Also known as “Obamacare,” the ACA has been under scrutiny from the beginning, and its legal status remains under debate into 2018. Two years after the ACA was enacted, the Supreme Court upheld the act, calling its insurance requirement “a legitimate use of Congress’ taxing power.” Today, ACA opponents are picking apart that ruling in the federal district court for the Northern District of Texas.
Pre-existing conditions, including asthma, diabetes, and cancer, were protected under the ACA, but that may no longer be the reality. The fate of pre-existing conditions hinges on a pivotal court case: Texas v. U.S.
In their initial claim, filed in February 2018, 20 members of the Republican Party argued that the Affordable Care Act as a whole is unconstitutional. The group, led by Texas Attorney General Ken Paxton, further claim that the ACA has been effectively unconstitutional since the tax penalty requirement was repealed in December 2017. The GOP is asking for the entire law to be invalidated, and for pre-existing conditions protections to be eliminated.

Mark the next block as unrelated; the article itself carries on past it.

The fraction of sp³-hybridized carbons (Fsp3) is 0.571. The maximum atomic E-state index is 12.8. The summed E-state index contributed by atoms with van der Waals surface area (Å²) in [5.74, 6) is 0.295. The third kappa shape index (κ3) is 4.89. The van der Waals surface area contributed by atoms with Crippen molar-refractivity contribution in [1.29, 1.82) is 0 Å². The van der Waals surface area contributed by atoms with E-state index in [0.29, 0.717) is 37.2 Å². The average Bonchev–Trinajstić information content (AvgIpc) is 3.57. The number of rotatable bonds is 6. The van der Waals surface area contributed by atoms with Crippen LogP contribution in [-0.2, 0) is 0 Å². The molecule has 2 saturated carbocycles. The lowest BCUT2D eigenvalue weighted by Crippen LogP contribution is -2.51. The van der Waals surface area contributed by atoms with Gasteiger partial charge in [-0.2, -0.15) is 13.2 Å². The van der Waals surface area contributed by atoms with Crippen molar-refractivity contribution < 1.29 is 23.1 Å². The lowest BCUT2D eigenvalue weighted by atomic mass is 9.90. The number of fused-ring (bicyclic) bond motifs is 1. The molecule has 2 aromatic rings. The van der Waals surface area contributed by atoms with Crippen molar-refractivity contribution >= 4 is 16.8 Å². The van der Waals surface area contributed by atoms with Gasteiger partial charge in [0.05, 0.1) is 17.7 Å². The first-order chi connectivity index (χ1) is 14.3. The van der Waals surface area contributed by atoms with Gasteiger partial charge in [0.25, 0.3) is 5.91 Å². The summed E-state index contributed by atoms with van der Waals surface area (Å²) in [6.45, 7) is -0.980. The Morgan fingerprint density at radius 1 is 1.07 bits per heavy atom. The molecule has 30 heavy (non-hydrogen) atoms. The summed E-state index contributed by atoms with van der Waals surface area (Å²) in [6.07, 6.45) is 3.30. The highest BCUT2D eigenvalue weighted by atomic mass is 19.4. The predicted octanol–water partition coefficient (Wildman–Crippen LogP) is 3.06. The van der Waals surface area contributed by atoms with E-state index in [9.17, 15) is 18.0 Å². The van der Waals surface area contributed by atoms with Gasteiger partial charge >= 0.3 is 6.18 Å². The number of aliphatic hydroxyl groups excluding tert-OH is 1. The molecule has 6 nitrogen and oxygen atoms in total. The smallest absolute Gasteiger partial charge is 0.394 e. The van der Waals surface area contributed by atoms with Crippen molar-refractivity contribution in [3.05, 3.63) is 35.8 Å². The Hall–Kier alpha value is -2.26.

In the interim, the plaintiffs are seeking a preliminary injunction, which asks presiding U.S. District Judge Reed O’Connor to set aside the ACA as a whole while the case is being argued. If O’Connor agrees with the GOP, it would “throw the entire system into chaos,” says California Attorney General Xavier Becerra, an outspoken opponent of the case.
Becerra’s primary reason behind the claim is the fact that the ACA didn’t only alter the individual insurance market. Employer insurance, Medicare, and Medicaid were also substantially affected, as they will be if the ACA is repealed.